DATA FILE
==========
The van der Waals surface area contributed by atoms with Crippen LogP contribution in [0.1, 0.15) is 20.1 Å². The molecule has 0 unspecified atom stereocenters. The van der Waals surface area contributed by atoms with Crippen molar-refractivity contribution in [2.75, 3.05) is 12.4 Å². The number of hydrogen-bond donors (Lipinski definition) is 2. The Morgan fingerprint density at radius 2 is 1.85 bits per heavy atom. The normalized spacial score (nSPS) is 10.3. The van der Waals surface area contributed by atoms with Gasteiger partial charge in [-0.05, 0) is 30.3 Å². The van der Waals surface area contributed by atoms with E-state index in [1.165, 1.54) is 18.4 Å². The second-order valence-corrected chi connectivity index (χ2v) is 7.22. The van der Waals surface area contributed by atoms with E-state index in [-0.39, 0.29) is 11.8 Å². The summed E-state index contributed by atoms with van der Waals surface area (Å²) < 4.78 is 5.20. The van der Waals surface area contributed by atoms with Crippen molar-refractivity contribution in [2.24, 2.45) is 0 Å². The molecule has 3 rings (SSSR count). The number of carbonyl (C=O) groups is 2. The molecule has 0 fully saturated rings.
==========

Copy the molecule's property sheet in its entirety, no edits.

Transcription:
The van der Waals surface area contributed by atoms with Crippen LogP contribution in [0.1, 0.15) is 20.1 Å². The molecule has 0 unspecified atom stereocenters. The van der Waals surface area contributed by atoms with Crippen molar-refractivity contribution in [2.75, 3.05) is 12.4 Å². The number of hydrogen-bond donors (Lipinski definition) is 2. The Morgan fingerprint density at radius 2 is 1.85 bits per heavy atom. The normalized spacial score (nSPS) is 10.3. The van der Waals surface area contributed by atoms with Gasteiger partial charge in [-0.05, 0) is 30.3 Å². The van der Waals surface area contributed by atoms with E-state index in [1.165, 1.54) is 18.4 Å². The second-order valence-corrected chi connectivity index (χ2v) is 7.22. The van der Waals surface area contributed by atoms with E-state index in [-0.39, 0.29) is 11.8 Å². The summed E-state index contributed by atoms with van der Waals surface area (Å²) < 4.78 is 5.20. The van der Waals surface area contributed by atoms with Crippen molar-refractivity contribution in [2.24, 2.45) is 0 Å². The molecule has 3 rings (SSSR count). The number of carbonyl (C=O) groups is 2. The molecule has 0 fully saturated rings.